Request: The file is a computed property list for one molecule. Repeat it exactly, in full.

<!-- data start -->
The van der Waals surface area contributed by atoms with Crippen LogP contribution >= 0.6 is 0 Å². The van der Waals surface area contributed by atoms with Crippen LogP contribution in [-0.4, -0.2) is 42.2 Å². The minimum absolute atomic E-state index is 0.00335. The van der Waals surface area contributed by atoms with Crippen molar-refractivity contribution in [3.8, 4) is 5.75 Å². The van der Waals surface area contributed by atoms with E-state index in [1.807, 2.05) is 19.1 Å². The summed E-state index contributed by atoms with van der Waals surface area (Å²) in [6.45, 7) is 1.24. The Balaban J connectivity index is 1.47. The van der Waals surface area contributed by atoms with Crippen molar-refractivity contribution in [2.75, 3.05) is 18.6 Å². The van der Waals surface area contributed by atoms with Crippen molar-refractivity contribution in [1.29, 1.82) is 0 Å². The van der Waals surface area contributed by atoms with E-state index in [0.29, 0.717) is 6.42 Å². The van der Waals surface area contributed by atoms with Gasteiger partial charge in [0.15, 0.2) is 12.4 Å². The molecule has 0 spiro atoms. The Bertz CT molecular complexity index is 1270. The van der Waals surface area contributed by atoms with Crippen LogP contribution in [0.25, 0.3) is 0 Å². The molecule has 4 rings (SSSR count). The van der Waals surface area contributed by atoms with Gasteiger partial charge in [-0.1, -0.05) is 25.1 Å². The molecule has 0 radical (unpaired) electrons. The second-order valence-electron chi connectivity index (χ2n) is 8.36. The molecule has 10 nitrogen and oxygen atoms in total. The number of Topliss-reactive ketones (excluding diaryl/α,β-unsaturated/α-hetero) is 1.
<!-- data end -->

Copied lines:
The van der Waals surface area contributed by atoms with Crippen LogP contribution >= 0.6 is 0 Å². The van der Waals surface area contributed by atoms with Crippen LogP contribution in [-0.4, -0.2) is 42.2 Å². The minimum absolute atomic E-state index is 0.00335. The van der Waals surface area contributed by atoms with Crippen molar-refractivity contribution in [3.8, 4) is 5.75 Å². The van der Waals surface area contributed by atoms with E-state index in [1.807, 2.05) is 19.1 Å². The summed E-state index contributed by atoms with van der Waals surface area (Å²) in [6.45, 7) is 1.24. The Balaban J connectivity index is 1.47. The van der Waals surface area contributed by atoms with Crippen molar-refractivity contribution in [2.75, 3.05) is 18.6 Å². The van der Waals surface area contributed by atoms with Crippen molar-refractivity contribution in [1.29, 1.82) is 0 Å². The van der Waals surface area contributed by atoms with E-state index in [0.29, 0.717) is 6.42 Å². The van der Waals surface area contributed by atoms with Gasteiger partial charge in [0.15, 0.2) is 12.4 Å². The molecule has 0 spiro atoms. The Bertz CT molecular complexity index is 1270. The van der Waals surface area contributed by atoms with Crippen LogP contribution in [0.25, 0.3) is 0 Å². The molecule has 4 rings (SSSR count). The van der Waals surface area contributed by atoms with Gasteiger partial charge in [-0.1, -0.05) is 25.1 Å². The molecule has 0 radical (unpaired) electrons. The second-order valence-electron chi connectivity index (χ2n) is 8.36. The molecule has 10 nitrogen and oxygen atoms in total. The number of Topliss-reactive ketones (excluding diaryl/α,β-unsaturated/α-hetero) is 1.